Future Pro-Life Leaders are Young, Female, Secular, and “Feminist”

Pro-life activists Kelsey Hazzard and Aimee Murphy at the Life/Peace/Justice Conference at Villanova University in Wayne, Pennsylvania, in April.
Pro-life activists Kelsey Hazzard and Aimee Murphy at the Life/Peace/Justice Conference at Villanova University in Wayne, Pennsylvania, in April.

If you are a pro-life activist, you have several reasons to be discouraged at the moment.

Antonin Scalia, the Supreme Court’s most vociferously anti-abortion justice, died in February. Then in June, in Whole Woman’s Health v. Hellerstedt—the most sweeping abortion decision since 1992—the court struck down parts of a 2013 Texas law that placed strict restrictions on abortion clinics under the guise of women’s health and safety; similar laws in Alabama, Mississippi, and Wisconsin rapidly fell in the wake of the 5–3 vote. As the Catholic writer Michael Brendan Dougherty summed it up this summer, “2016 is turning out to be the worst year for the pro-life cause in at least a generation.”

Normally, an election season would bring the promise of a restart: the possibility of a Republican ally in the White House, and a Supreme Court justice or three following in his wake. But Republican nominee Donald Trump called himself “very pro-choice” as recently as 1999 and has been downright incoherent on the issue during the past year. Even if you believe his conversion to the anti-abortion cause, he has shown almost no grasp of its language or the ideas behind it. As evangelical writer Matthew Lee Anderson put it in July in an essay titled “There Is No Pro-Life Case for Donald Trump,” Trump is “someone who in his personal life has not merely lived in, but reveled in the moral atmosphere and commitments that stand beneath our abortion culture.” The video made public on Friday of Trump boasting about sexual assault was just a visceral reminder of a well-known truth: The Republican candidate’s private moral code is built on what you might call anti–family values.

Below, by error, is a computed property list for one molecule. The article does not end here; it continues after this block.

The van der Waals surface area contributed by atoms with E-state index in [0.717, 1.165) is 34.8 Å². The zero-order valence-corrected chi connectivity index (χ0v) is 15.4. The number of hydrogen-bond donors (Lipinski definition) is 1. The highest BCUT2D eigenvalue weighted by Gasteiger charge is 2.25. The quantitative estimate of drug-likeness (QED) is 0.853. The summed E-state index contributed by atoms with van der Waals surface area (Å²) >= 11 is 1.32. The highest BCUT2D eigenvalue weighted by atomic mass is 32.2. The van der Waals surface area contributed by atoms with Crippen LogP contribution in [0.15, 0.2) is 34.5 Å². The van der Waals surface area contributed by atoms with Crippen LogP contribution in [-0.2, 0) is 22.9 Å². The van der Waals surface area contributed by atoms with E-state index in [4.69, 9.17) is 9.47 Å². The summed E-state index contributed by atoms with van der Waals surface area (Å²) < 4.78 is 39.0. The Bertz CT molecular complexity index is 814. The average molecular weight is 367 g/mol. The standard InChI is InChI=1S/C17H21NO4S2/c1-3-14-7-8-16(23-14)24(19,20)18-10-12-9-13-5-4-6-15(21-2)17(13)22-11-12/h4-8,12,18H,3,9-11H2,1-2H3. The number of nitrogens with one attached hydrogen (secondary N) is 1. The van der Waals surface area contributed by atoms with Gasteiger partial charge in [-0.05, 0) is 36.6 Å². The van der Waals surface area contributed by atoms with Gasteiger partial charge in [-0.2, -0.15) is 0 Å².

Despite recent setbacks, however, the demographic outlook for the pro-life movement looks anything but bleak. On issues from race to sexuality to drug law, Americans are used to seeing each new generation become more progressive than their parents; with abortion, it’s not happening: In a 2015 Public Religion Research Institute survey, 52 percent of millennials said the label “pro-life” describes them somewhat or very well, a number that roughly mirrors the general population. A 2013 poll showed that 52 percent of people aged 18 to 29 favored bans on abortion after 20 weeks, compared with 48 percent overall. Pro-choice activists now worry about the “intensity gap” among young people: A poll commissioned by NARAL Pro-Choice America in 2010 found that 51 percent of anti-abortion voters younger than 30 considered the issue “very important,” but for pro-choice voters the same age, only 26 percent said the same.

With these numbers in mind, it’s possible that the pro-life movement is in a moment of transition, not retreat. This impression is only reinforced by talking to the leaders of the movement’s next generation, who look very little like their elders. In conversations over the past several weeks with activists and other young people who care deeply about ending abortion, I found many who are skeptical of the movement’s long-held ties to the GOP and the Christian right. Instead, they are using the language of feminism, human rights, and the Black Lives Matter movement to make their case for a new culture of life.

“There’ a little bit of truth to the old pro-choice saying that the movement is a bunch of old conservative white men,” activist Aimee Murphy told me. “But I really have seen a massive shift with the youth, to ensure that our solutions are women-centered and that we’re being consistent and nonpartisan, inclusive and opening and welcoming.”

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